It’s hard out here for a Black journalist, apparently.
In November, Wall Street Journal reporter Dion Rabouin, who is based in New York, said he was in Phoenix to visit family for Thanksgiving when he decided to visit a Chase Bank branch in north Phoenix to conduct street interviews with bank customers from the sidewalk for a story he’s working on about savings accounts.
Here’s what he said happened that day, according to ABC 15:
As he was standing on a sidewalk outside the building, Rabouin said a pair of employees asked him what he was doing and then walked back inside.
Rabouin said he didn’t know the sidewalk was private property, and at no time, did the bank ask him to leave.
“I saw a police car pull up. And the officer came out, walked into the branch, after about five minutes came out, and talked to me,” Raboin said. “He asked me what I was doing. I identified myself. I said, ‘I’m Dion Rabouin. I’m a reporter for the Wall Street Journal. I’m working on a story. I told the people in the branch what was going on.’ And he said, ‘Well you can’t do that.’”
Rabouin told ABC he was in street clothes during the November 23, incident because he didn’t want people to think he was selling them something. He was also sporting an afro, which is often enough to get a Black man racially profiled even if he’s doing nothing at all outside of existing. But even if that wasn’t the case, why is it necessary to handcuff and detain someone just for doing journalism work from a sidewalk, which many people would assume is public property?
Well, Pheonix PD Officer Caleb Zimmerman wrote in his report that bank employees claimed Rabouin refused to leave and that the reporter initially refused to identify himself to police, which obviously contradicts Raboin’s side of the story.
So far, no police body camera footage has been released to the public, but cell phone footage taken by a bystander who backs Rabouin’s account of what happened has been circling social media. The footage begins just as Raboin was placed in handcuffs.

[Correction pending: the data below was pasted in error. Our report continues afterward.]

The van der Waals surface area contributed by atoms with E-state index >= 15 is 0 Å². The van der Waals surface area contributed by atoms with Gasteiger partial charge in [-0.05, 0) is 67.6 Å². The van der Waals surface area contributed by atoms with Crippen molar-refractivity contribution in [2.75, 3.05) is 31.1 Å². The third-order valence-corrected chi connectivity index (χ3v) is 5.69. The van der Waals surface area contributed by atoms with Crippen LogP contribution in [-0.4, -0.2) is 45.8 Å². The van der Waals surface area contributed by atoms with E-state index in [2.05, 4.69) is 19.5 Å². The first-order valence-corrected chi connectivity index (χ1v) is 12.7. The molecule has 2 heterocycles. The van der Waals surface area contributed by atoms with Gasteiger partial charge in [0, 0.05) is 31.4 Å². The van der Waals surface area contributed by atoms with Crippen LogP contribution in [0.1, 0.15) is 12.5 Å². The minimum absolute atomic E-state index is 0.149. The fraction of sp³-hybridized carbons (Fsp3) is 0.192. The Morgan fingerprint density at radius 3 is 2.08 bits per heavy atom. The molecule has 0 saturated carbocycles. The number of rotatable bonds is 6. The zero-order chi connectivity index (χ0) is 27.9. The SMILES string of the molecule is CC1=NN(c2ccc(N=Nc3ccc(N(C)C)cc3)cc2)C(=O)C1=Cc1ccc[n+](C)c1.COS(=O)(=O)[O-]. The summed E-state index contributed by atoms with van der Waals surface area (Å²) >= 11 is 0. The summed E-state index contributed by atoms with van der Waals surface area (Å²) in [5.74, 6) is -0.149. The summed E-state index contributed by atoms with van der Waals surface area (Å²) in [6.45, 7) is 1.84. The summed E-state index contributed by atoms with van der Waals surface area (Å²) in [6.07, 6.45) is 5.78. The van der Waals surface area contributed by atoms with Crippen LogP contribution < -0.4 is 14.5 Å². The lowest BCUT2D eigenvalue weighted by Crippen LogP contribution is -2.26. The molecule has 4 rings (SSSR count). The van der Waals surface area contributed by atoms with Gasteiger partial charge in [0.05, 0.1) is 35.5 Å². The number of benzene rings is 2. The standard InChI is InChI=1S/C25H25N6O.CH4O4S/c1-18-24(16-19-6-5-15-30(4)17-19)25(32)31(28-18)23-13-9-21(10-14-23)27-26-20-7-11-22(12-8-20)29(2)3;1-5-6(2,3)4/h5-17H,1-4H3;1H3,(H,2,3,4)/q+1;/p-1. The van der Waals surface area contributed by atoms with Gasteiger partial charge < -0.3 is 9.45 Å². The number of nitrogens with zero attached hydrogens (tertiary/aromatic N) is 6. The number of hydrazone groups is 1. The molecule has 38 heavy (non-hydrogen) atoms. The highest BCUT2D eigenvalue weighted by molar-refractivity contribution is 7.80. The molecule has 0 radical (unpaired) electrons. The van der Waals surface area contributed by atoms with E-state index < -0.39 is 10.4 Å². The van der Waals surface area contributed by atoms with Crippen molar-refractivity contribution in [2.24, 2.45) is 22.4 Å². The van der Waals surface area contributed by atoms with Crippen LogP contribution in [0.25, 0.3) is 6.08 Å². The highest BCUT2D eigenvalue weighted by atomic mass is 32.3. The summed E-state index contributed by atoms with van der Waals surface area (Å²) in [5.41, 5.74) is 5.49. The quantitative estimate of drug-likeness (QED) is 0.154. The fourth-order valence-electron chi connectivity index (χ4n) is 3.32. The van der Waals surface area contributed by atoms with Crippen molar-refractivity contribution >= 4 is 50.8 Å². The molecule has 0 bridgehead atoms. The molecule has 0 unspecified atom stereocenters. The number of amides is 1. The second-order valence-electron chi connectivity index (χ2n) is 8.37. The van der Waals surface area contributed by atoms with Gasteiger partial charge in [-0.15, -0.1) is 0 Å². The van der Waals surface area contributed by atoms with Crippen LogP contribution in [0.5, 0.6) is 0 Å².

More from ABC:
Katelyn Parady’s footage does not begin until several minutes after the interaction between Rabouin and Zimmerman begins. But the first comments recorded in the video show her disputing the officer’s claims.
“I heard him say he was going to leave. This is ridiculous. He’s a reporter,” the video captures Parady saying as she holds the phone.
Rabouin told ABC15 that the officer didn’t want to look at his credentials or let him walk away.
“’If this isn’t public property and I don’t have a legal right to be here, if you’re telling me that’s not what this is, fine, I’ll move.’ And he literally, kind of, shifted his body to keep me from moving or going anywhere,” Rabouin said. “And after we talked a little more, he said, ‘I’m done with this.’ And he started grabbing me. Grabbing at my arms. And I was kind of flustered and drew back. And he was like, ‘This could get bad for you if you don’t comply and don’t do what I say.’ So he grabs my arms and really wrenches them behind my back and proceeds to put me in handcuffs.”
Yeah, not going to lie—this just looks like a cop got frustrated because Rabouin tried to talk to him cordially instead of immediately bending to his every command. But whatever, I wasn’t there. Sure would be nice if there was a body-worn video recording device cops use while on duty that could be released for public viewing. Is that even a thing?
Anyway, the cell phone footage shows that when Officer Zimmerman walked Rabouin over to his patrol car, Rabouin expressed that he didn’t want to get inside.
“I didn’t trust what was going to happen,” he told ABC15. “While the woman was recording, I thought the odds of him not doing anything to me whether physically or anything else are a lot higher. Once he closes that door, he could take off, He could take me somewhere. I could be placed under arrest.”
What’s interesting is that a couple of minutes after police backup arrives at the scene, Zimmerman takes the handcuffs of Rabouin, who is then released.
In response to a letter sent by Wall Street Journal Editor-in-Chief Matt Murray to Phoenix Police Chief Michael Sullivan in which Murray said he was “appalled and concerned that officers at your department would attempt to interfere with Mr. Rabouin’s constitutional right to engage in journalism and purport to limit anyone’s presence in a public location,” the department released the following statement:
The Phoenix Police Department received a letter from the Editor in Chief of the Wall Street Journal expressing concerns about an interaction with one of their reporters and a Phoenix police officer. This letter was shared with our Professional Standard Bureau for review and they are conducting an administrative investigation. Once the administrative investigation is complete, it will be made available as part of a public records request. Bank personnel contacted police after they received customer complaints that a man was approaching people as they entered the bank asking them personal questions. The interaction between the officer and the man who was the subject of the complaint took place on private property.”
Rabouin told ABC that weeks after the altercation, he received a call from a police officer saying they had reviewed what happened and found the responding officer had done nothing wrong, which just seems all too typical.
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